Last month, Medical Economics published an article summarizing the results of a study performed at the Palo Alto Medical Foundation examining the link between the number of EHR-generated messages doctors receive and job satisfaction levels and burnout.
As a follow-up to that story, we recently interviewed Gary Price, MD, president of The Physicians Foundation, about its efforts to combat burnout and train doctors for leadership positions in healthcare. Price is a plastic surgeon practicing in New Haven, Conn., and is on the clinical faculty of the Yale School of Medicine.
Excerpts from that interview appear below, edited for length and clarity.
Medical Economics: How long have you been using electronic health records?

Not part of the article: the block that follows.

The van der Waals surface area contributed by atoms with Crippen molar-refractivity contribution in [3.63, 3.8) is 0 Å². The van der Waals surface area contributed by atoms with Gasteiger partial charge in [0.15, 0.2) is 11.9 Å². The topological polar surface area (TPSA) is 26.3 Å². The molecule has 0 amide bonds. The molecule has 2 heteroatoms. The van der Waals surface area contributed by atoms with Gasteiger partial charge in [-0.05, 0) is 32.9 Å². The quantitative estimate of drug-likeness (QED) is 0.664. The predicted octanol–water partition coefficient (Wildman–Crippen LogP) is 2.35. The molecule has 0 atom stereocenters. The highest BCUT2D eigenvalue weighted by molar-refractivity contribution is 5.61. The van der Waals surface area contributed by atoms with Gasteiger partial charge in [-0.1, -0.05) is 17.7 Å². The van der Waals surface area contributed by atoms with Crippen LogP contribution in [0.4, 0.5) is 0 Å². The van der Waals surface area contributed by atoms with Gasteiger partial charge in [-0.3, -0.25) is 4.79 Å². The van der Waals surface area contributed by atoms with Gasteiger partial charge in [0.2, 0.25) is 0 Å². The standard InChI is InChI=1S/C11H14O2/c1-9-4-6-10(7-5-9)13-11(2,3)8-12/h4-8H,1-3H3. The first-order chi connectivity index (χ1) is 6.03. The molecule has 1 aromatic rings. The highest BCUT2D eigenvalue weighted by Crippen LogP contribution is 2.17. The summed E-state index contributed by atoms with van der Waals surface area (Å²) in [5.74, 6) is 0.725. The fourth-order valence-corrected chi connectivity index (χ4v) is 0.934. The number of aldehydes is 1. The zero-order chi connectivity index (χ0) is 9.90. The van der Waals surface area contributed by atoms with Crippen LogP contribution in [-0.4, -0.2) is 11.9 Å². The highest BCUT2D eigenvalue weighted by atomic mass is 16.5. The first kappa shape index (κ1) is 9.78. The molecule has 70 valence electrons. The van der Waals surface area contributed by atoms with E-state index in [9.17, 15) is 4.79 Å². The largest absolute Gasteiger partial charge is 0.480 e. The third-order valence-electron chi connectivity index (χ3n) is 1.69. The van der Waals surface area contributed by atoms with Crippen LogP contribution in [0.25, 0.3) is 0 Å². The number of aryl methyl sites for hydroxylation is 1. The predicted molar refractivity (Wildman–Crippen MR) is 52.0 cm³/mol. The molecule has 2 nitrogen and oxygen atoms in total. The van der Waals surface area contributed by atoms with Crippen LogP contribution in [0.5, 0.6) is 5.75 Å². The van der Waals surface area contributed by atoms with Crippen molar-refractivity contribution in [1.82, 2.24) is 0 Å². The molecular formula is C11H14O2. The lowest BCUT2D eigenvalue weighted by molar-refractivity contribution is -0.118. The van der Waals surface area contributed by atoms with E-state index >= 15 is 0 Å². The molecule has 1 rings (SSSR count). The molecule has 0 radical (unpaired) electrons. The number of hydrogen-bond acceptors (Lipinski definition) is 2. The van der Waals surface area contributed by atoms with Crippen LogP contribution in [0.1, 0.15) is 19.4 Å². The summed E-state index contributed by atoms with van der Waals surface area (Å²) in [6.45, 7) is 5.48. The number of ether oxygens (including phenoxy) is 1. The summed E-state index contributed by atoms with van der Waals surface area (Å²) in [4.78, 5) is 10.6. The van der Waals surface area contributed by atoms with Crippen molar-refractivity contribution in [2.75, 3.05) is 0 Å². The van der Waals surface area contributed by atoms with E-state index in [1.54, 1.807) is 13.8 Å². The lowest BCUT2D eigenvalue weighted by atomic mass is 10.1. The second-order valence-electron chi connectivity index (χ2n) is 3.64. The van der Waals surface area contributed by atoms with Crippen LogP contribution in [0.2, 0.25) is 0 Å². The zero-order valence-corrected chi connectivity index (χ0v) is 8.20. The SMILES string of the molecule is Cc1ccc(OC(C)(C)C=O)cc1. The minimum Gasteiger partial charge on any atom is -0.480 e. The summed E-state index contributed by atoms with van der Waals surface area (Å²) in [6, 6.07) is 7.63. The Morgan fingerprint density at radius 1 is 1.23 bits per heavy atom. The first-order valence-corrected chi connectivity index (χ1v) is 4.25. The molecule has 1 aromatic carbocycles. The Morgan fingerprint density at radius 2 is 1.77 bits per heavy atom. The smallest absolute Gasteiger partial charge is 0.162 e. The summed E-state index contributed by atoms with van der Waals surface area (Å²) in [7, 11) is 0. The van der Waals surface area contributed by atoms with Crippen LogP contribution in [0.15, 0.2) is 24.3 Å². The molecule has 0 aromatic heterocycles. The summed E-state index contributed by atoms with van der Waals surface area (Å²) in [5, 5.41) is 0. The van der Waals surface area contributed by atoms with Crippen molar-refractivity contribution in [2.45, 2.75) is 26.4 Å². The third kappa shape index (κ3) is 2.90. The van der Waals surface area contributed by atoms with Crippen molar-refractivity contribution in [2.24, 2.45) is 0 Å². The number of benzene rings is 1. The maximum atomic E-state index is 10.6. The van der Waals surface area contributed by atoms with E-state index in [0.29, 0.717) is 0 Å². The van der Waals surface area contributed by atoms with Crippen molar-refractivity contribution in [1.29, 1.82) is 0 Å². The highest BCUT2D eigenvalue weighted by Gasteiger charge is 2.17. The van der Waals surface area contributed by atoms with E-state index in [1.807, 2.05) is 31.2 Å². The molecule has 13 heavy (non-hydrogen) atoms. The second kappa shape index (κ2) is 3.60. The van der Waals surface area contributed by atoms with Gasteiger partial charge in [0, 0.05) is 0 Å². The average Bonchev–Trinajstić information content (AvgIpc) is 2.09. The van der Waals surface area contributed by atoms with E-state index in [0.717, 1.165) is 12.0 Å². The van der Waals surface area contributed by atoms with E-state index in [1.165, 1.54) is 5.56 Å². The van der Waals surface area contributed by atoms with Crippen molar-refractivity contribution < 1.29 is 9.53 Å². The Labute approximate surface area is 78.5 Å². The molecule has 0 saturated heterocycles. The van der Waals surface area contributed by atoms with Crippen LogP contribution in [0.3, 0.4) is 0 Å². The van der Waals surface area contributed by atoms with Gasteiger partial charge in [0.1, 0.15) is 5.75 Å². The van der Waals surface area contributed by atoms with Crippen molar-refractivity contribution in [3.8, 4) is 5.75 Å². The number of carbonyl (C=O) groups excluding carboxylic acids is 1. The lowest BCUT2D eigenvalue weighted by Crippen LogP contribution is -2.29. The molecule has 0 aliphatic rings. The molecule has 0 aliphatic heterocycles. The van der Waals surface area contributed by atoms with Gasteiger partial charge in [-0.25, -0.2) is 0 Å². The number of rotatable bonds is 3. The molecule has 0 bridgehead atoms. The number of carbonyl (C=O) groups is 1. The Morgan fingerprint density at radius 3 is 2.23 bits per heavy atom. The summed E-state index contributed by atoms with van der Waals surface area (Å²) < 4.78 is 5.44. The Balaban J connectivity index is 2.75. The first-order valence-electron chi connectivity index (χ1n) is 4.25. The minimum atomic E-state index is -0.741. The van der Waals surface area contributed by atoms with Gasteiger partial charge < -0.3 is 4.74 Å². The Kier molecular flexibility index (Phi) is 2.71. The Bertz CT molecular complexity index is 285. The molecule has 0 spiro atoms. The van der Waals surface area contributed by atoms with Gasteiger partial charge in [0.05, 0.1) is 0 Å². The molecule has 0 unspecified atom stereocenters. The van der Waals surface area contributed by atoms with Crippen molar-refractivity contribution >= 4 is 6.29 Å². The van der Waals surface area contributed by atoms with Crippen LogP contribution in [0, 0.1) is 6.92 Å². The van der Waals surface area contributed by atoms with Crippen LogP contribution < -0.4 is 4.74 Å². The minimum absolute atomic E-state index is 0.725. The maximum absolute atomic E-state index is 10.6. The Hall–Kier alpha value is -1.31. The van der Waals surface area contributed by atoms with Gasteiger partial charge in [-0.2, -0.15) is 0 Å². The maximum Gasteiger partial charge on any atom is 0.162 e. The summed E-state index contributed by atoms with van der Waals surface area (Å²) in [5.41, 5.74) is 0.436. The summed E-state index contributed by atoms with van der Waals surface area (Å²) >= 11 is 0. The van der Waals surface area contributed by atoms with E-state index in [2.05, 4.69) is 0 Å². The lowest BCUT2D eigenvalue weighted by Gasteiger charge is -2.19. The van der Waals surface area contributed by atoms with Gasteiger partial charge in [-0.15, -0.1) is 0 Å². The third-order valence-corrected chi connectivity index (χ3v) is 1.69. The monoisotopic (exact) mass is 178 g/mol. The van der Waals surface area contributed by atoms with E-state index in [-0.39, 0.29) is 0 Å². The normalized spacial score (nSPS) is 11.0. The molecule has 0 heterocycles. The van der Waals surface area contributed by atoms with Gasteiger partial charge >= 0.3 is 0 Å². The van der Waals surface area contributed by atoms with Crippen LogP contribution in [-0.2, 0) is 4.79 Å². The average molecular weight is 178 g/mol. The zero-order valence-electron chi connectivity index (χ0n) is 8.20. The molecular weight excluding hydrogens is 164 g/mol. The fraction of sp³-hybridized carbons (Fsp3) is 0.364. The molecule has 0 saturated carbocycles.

Gary Price, MD: I’ve been using one now for 7 or 8 years.
ME: What system do you use?
GP: In my office, we use Nextech, which was originally designed for plastic surgery practices. And, in fact, when they were doing their design they actually came to my office and talked to me before they developed their beta version. And they were already doing our bookkeeping software and our practice management software, so we went with them. At the hospital, I have to use Epic.
ME: You have first-hand experience coping with EHR algorithm-generated inbox messages. Can you tell me more about that?
GP: My frustration is the constant interruption and inefficiency it puts into my daily workflow. Just last week, I spent a day at the outpatient surgery center and I estimated at the end of the day I had wasted an hour and a half doing unnecessary documentation or fighting with the system so that it would allow me to discharge a patient or even to get started.